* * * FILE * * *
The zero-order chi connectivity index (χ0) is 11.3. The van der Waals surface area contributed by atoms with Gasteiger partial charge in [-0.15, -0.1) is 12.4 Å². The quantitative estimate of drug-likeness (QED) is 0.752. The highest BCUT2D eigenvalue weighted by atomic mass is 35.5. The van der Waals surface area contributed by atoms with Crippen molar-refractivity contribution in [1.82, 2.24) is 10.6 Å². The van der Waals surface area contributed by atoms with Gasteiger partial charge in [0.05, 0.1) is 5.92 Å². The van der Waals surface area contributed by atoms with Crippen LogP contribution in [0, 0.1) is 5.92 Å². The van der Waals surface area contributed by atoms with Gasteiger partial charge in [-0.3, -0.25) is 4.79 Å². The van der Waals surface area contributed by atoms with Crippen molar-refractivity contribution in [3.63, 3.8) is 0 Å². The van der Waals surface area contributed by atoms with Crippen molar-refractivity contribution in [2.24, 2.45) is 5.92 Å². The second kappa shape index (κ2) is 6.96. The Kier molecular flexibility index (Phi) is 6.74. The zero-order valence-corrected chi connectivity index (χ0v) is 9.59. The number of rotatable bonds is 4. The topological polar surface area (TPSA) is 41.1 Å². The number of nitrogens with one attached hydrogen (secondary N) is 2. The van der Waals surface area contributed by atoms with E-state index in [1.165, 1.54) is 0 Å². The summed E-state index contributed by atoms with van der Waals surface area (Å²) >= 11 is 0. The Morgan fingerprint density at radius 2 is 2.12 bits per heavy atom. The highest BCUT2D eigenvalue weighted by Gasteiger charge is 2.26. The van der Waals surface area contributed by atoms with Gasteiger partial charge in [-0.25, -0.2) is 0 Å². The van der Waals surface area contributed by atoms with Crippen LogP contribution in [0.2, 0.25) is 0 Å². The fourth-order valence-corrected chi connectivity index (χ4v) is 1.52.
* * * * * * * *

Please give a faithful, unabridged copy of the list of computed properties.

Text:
The zero-order chi connectivity index (χ0) is 11.3. The van der Waals surface area contributed by atoms with Gasteiger partial charge in [-0.15, -0.1) is 12.4 Å². The quantitative estimate of drug-likeness (QED) is 0.752. The highest BCUT2D eigenvalue weighted by atomic mass is 35.5. The van der Waals surface area contributed by atoms with Crippen molar-refractivity contribution in [1.82, 2.24) is 10.6 Å². The van der Waals surface area contributed by atoms with Gasteiger partial charge in [0.05, 0.1) is 5.92 Å². The van der Waals surface area contributed by atoms with Crippen LogP contribution in [0, 0.1) is 5.92 Å². The van der Waals surface area contributed by atoms with Gasteiger partial charge in [-0.3, -0.25) is 4.79 Å². The van der Waals surface area contributed by atoms with Crippen molar-refractivity contribution in [3.63, 3.8) is 0 Å². The van der Waals surface area contributed by atoms with Crippen molar-refractivity contribution in [2.24, 2.45) is 5.92 Å². The second kappa shape index (κ2) is 6.96. The Kier molecular flexibility index (Phi) is 6.74. The zero-order valence-corrected chi connectivity index (χ0v) is 9.59. The number of rotatable bonds is 4. The topological polar surface area (TPSA) is 41.1 Å². The number of nitrogens with one attached hydrogen (secondary N) is 2. The van der Waals surface area contributed by atoms with E-state index in [1.165, 1.54) is 0 Å². The summed E-state index contributed by atoms with van der Waals surface area (Å²) >= 11 is 0. The Morgan fingerprint density at radius 2 is 2.12 bits per heavy atom. The highest BCUT2D eigenvalue weighted by Gasteiger charge is 2.26. The van der Waals surface area contributed by atoms with Gasteiger partial charge in [-0.25, -0.2) is 0 Å². The van der Waals surface area contributed by atoms with Crippen LogP contribution in [0.2, 0.25) is 0 Å². The fourth-order valence-corrected chi connectivity index (χ4v) is 1.52.